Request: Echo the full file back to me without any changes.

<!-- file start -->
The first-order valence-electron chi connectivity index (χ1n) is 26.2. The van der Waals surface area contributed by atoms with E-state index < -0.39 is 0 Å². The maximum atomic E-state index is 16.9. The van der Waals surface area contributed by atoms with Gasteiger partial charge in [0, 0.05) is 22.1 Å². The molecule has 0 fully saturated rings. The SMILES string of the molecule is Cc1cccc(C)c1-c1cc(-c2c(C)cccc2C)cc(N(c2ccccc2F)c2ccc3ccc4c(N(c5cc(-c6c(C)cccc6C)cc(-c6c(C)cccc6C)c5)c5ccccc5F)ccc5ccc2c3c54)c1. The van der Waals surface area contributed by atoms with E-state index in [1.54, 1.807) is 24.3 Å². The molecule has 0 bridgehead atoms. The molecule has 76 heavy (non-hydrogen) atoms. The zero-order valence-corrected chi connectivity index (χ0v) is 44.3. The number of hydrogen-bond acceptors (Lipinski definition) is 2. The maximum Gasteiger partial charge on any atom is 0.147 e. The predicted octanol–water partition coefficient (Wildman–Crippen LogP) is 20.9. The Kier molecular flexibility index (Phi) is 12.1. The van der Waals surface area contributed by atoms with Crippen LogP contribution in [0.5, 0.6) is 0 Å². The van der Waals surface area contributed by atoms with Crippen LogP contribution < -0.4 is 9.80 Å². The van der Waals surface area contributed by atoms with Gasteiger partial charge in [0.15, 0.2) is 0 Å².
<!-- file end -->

The first-order valence-electron chi connectivity index (χ1n) is 26.2. The van der Waals surface area contributed by atoms with E-state index < -0.39 is 0 Å². The maximum atomic E-state index is 16.9. The van der Waals surface area contributed by atoms with Gasteiger partial charge in [0, 0.05) is 22.1 Å². The molecule has 0 fully saturated rings. The SMILES string of the molecule is Cc1cccc(C)c1-c1cc(-c2c(C)cccc2C)cc(N(c2ccccc2F)c2ccc3ccc4c(N(c5cc(-c6c(C)cccc6C)cc(-c6c(C)cccc6C)c5)c5ccccc5F)ccc5ccc2c3c54)c1. The van der Waals surface area contributed by atoms with E-state index in [1.54, 1.807) is 24.3 Å². The molecule has 0 bridgehead atoms. The molecule has 76 heavy (non-hydrogen) atoms. The zero-order valence-corrected chi connectivity index (χ0v) is 44.3. The number of hydrogen-bond acceptors (Lipinski definition) is 2. The maximum Gasteiger partial charge on any atom is 0.147 e. The predicted octanol–water partition coefficient (Wildman–Crippen LogP) is 20.9. The Kier molecular flexibility index (Phi) is 12.1. The van der Waals surface area contributed by atoms with Crippen LogP contribution in [0.5, 0.6) is 0 Å². The van der Waals surface area contributed by atoms with Crippen LogP contribution < -0.4 is 9.80 Å². The van der Waals surface area contributed by atoms with Gasteiger partial charge in [0.15, 0.2) is 0 Å².